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External help

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News

Wintec graduate masters the art of techno music and protest

Samari deejays to an excited crowd

Techno might not be what immediately comes to mind when the term ‘protest music’ is mentioned, but for Auckland-based musician Samari, no other music genre fits that label better. 

Sam Mentink, who goes by the name Samari, graduated with a Master's degree from the Wintec School of Music and Performing Arts in 2019. Hyper Normal, the name of his debut album, is the result of his yearlong master’s project that saw him create music in the service of protest and activism. 

“The aim was to try and use techno as a vehicle for social critique and social commentary. I was looking at how techno music could inspire change. I felt really compelled to try and describe how I was feeling, or what was going on in the world through music.” 

“Techno initially came from Detroit in the 80s with Jeff Mills, Derrick May, Kevin Saunderson and Robert Hood. Techno was being used as a vehicle to bring black people out of poverty. Then shortly after that it transferred to Berlin, because of the Berlin Wall coming down. So techno has been, for the last 30 or 40 years, a voice for change, or a release valve.” 

Inspired by Jeff Mills’ conceptual rewriting of the soundtrack to the 1930s film Metropolis, Samari decided to do his own rewriting of a film soundtrack, this time to a politically-charged documentary called Hypernormalisation, directed by Adam Curtis.  

“Jeff Mills reinterpreted Fritz Lang’s Metropolis soundtrack. I was really looking at that process when I came across Adam Curtis’s Hypernormalisation. I saw that and just thought, this is really encapsulating ‘now’...that feels like right now. At the time I was looking at the Anthropocene and a whole bunch of different things and then I saw Hypernormalisation and I just couldn’t get that out of my head. I threw everything else out the door.” 

This conceptual rewriting of a soundtrack is a distillation of the documentary. After extensive research, Samari broke down the fundamental tenets of the film that informed the structure of the album. With track names like Scapegoat (Violence, Attack) and Dissolve (Scatter, Fall Apart), the political themes of the soundtrack are overt.  

The Music and Performing Arts Master’s programme  at Wintec places an emphasis on the practical, and while the actual production of the album took up the majority of his year, a lot of time was put into research and theory for the dissertation component. 

“I’ve never been an essay writer, but it was actually developing that framework [in the dissertation] that was probably the biggest influence in writing the album. I’ve now found as I write the sophomore album that I’m actually going back to research, developing that framework again. Without the theory, the music wouldn’t have come.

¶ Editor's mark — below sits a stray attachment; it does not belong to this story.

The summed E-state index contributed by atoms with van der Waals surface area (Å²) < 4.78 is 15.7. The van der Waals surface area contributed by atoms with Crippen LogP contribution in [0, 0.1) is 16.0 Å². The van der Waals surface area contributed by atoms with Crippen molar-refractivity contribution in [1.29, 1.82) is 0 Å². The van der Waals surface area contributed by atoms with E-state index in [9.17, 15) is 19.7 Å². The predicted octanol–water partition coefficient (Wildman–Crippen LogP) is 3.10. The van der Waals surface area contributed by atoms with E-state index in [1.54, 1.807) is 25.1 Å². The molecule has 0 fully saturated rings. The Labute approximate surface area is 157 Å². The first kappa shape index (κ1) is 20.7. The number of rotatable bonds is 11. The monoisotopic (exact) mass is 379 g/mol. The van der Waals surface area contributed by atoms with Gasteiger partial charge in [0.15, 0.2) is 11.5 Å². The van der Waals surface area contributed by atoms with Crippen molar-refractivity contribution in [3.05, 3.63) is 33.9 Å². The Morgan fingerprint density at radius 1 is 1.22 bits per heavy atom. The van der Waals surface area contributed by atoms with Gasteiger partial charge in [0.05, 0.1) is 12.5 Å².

“The degree really pushed my skill level as a producer to the next level. The magic of it was that it honed my skills, and I was able to get feedback, to keep researching down the right path. 

“As a music teacher as well, I think it’s important that there is some legitimacy there, so that students see I’m not just some dude who makes kick drums, I’m a teacher with a Master’s degree.”  

Samari is a musician that defies categorisation. Hyper Normal moves through different sub-genres, none that are easy to put your finger on. When asked what style best describes his music, Samari’s answer, “abrasive modern punk for a dystopian future” further exemplifies this sentiment. 

The politics behind Samari’s music are also reflected in the ethos behind Auckland-based club night ‘Klang’ that he is the facilitator of.   

“One of the biggest crises people are facing right now is rising housing prices. Klang is a safe haven from Auckland house prices. Anyone can go there for the night and just feel like they’re away from the pressure of capitalism in Auckland, away from New Zealand economics, how the economy here has completely run away with itself and the oppressive nature of it.” 

Samari, who has held club nights around the world, says that although New Zealand’s electronic music scene is still quite new, there is an astounding amount of talent here that he is just “blown away” by.  

His advice for those wanting to ‘make it’ in the music scene is simple.  

“Keep making music. Establish your practice. Be organised and prepare to present to an audience, don’t just take the jam session you have in your room to the stage. Take the crème de la crème of what you have and present that and keep working on those other tracks that aren’t quite there yet.” 

“But most importantly, don’t listen to the naysayers.”  

When asked what we can expect from Samari’s next album, he already has a mass of ideas running through his head.  

“For the sophomore album I want to evolve from protest. How are we processing the events that have just happened, or are happening? How can music be used to help us process this? It’s from music as protest, to music as process.” 

If you’re hoping to catch Samari play Hyper Normal live, watch this space.  

“I have a gig lined up at Flux in Christchurch on September 19, and potentially the festival season in summer.” 


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